MySuper options delivered strong returns in the past one, three and five years, as did ‘non-MySuper’ super options, according to the latest Rainmaker research. But not-for-profit funds continue to dominate MySuper returns compared with commercial funds. And the gap between the competing sectors is even wider for other balanced strategies.
Rainmaker announced last week its latest figures, for periods to April 30. They show the ‘SelectingSuper’ MySuper default index delivered an average return of 7.8 per cent for the 12 months. This was up from 7.4 per cent for the previous month (annualised). Over three years the ‘SelectingSuper’ MySuper index averaged 6.3 per cent a year, over five years 8.5 per cent a year and over 10 years 5.6 per cent.
Stephen Fay, Rainmaker head of superannuation research, said the results rewarded MySuper products with high growth investment strategies and penalised excessively conservative products during those periods.
“Equities making up more than half the assets of MySuper products explains why these products as a group are performing so well with expectations growing that 2017-18 is likely to be another strong year for super fund members,” he said.
Australia’s top performing MySuper products, personal balanced products and retirement balanced products were:
But there were still huge variations in the returns being achieved by all MySuper products, with their returns ranging as low as 3.7 per cent a year for the 12 months compared to the top of 11.00 per cent, he said. Over 10 years the variation was almost as wide, ranging from highs of 6.8 per cent down to lows of 2.6 per cent.
“The best performing MySuper products are achieving returns three-times what the lowest performing products are achieving. Even allowing for the impact of different risk tolerances and fees, these ranges are significant,” Fay said.
The well-known gap between returns for not-for-profits and commercial funds is continuing, although it is wider in non-MySuper products than MySuper products.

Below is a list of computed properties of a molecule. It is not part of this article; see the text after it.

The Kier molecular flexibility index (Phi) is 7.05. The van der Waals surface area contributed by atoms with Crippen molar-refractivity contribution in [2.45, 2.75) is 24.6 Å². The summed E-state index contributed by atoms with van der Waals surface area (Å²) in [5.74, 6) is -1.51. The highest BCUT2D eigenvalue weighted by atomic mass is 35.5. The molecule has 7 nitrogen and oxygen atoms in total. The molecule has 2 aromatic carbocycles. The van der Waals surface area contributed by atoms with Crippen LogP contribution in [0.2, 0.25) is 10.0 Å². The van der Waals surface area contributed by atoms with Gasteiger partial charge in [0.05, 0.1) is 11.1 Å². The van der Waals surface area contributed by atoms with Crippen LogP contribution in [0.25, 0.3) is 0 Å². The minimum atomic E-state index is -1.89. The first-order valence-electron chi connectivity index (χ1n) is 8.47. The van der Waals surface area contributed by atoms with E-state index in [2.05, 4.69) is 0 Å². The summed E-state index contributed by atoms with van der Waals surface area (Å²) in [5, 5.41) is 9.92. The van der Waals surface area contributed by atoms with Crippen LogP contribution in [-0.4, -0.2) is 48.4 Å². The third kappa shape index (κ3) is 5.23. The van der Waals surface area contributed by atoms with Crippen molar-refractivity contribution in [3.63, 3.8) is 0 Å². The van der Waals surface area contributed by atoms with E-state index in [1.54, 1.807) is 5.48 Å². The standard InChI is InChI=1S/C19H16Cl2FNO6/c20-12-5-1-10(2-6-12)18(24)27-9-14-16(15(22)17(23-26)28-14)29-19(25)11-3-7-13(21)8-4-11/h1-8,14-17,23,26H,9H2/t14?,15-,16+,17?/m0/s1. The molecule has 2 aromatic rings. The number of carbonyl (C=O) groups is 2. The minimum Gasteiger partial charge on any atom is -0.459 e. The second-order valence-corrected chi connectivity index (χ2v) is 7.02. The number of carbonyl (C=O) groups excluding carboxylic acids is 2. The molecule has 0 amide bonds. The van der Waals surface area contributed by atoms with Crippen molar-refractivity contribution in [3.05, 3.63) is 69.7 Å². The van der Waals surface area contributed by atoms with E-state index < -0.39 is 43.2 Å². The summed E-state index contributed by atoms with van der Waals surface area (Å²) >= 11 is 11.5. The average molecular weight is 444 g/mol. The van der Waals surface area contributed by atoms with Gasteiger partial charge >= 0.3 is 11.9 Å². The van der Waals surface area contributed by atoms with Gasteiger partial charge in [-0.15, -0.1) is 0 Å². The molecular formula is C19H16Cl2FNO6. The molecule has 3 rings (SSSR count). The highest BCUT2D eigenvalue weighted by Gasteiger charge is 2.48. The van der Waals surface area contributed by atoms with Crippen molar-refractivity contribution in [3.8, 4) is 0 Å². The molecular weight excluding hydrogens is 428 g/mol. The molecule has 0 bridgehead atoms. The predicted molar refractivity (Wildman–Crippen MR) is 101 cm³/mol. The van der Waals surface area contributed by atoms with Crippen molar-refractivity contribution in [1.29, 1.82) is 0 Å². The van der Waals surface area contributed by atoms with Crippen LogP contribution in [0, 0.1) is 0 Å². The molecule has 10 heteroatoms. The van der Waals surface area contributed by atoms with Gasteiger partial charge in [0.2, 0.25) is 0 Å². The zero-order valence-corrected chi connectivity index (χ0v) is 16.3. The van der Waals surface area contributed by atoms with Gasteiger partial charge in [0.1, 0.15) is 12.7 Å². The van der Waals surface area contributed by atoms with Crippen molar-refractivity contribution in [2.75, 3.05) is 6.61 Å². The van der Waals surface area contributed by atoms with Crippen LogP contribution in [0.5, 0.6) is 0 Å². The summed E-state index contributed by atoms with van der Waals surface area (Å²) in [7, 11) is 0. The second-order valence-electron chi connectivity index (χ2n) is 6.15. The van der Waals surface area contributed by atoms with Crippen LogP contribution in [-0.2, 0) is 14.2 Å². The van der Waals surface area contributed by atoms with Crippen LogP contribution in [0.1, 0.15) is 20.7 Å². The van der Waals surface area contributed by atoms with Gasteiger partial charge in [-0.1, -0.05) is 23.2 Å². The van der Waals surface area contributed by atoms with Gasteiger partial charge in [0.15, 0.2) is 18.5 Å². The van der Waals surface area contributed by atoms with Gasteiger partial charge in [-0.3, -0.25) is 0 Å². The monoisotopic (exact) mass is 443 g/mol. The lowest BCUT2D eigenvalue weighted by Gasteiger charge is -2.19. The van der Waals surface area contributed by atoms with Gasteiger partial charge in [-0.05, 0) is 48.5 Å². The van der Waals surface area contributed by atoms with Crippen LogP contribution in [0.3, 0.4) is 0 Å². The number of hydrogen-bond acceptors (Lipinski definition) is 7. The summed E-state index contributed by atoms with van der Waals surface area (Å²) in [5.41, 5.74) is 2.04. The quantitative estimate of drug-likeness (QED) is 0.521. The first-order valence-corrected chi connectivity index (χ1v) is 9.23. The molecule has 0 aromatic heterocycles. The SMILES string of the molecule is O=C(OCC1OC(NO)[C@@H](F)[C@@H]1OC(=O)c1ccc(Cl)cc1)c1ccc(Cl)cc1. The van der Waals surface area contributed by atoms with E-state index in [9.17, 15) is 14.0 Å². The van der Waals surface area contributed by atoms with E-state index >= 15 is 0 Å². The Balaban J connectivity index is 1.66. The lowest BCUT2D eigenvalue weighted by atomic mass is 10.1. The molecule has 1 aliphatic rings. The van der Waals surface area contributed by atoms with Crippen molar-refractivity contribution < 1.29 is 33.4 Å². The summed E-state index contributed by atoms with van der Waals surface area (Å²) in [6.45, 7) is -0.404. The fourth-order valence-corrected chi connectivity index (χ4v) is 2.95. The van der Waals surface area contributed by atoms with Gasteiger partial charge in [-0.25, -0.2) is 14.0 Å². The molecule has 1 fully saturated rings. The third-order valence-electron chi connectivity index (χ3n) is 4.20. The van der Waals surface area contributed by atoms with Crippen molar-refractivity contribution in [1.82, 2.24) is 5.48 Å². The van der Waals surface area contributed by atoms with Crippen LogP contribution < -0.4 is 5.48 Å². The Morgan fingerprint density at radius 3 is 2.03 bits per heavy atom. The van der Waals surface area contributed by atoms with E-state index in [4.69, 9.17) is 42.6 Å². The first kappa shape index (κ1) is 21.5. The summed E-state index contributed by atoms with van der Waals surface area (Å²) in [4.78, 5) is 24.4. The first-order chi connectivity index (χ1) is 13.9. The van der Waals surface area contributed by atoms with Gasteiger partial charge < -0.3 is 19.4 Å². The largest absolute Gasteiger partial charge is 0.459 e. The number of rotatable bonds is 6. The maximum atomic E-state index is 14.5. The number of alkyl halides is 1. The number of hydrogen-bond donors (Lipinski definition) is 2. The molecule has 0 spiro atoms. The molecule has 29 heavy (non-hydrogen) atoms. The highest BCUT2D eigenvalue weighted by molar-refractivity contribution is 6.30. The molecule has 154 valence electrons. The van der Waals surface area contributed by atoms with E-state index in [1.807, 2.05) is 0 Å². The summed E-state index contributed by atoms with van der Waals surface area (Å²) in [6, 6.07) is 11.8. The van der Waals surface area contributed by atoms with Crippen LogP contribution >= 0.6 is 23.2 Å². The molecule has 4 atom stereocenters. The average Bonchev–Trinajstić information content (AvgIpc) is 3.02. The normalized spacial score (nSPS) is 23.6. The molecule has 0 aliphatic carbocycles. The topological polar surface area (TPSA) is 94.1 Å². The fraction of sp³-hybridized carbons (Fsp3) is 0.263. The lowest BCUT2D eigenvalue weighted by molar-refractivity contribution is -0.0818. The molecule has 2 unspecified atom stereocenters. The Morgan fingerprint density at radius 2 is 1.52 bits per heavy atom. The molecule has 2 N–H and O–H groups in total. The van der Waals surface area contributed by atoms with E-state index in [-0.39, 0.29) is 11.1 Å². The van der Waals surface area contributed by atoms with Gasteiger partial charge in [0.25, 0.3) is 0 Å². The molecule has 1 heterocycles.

According to the Rainmaker data, not-for-profit funds as a group delivered an extra 1.6 percentage points over 12 months and 1.4 percentage points per year over three years in MySuper default options. In the non-MySuper balanced segment, the not-for-profit premium jumps to 1.8 percentage points over 12 months and 1.6 percentage points per year over three years.
According to Alex Dunnin, the Rainmaker director of research and compliance, in the non-MySuper growth segment, the not-for-profit premium jumps even higher, to 2.1 percentage points over 12 months and 1.9 percentage points per year over three years.
He said: “The not-for-profit gap thus seems structural, at least right now. In Rainmaker’s view, it is driven by two core factors: the fund segments invest differently – which our analysis of APRA data confirms in spades – and, of course, fees… The investment differences are that retail funds tip towards listed assets and do not tip to unlisted [unlike the not-for-profits].
“We do not accept for a second that not-for-profit investment people are smarter than their retail counterparts. Such an argument would be absurd. So, this brings us to the issue of packaging,” Dunnin said.
“We hear a lot about how it’s unfair to compare not-for-profits and retail funds because of their different constraints of liquidity. I can see the argument but it doesn’t explain the MySuper differentials. We also dismiss the idea that not-for-profit and retail products should only be compared within themselves.”
Dunnin agreed with his colleague, Stephen Fay, about how concerning the gaps between the best and worst funds were. “They are really scary,” he said. “That’s what is really driving the Productivity Commission Report because those gaps dwarf any concerns over fees. When the differences between the outcomes achieved by the best and worst funds is routinely three-to-one, we have bigger problems than segment tribalism to fix.”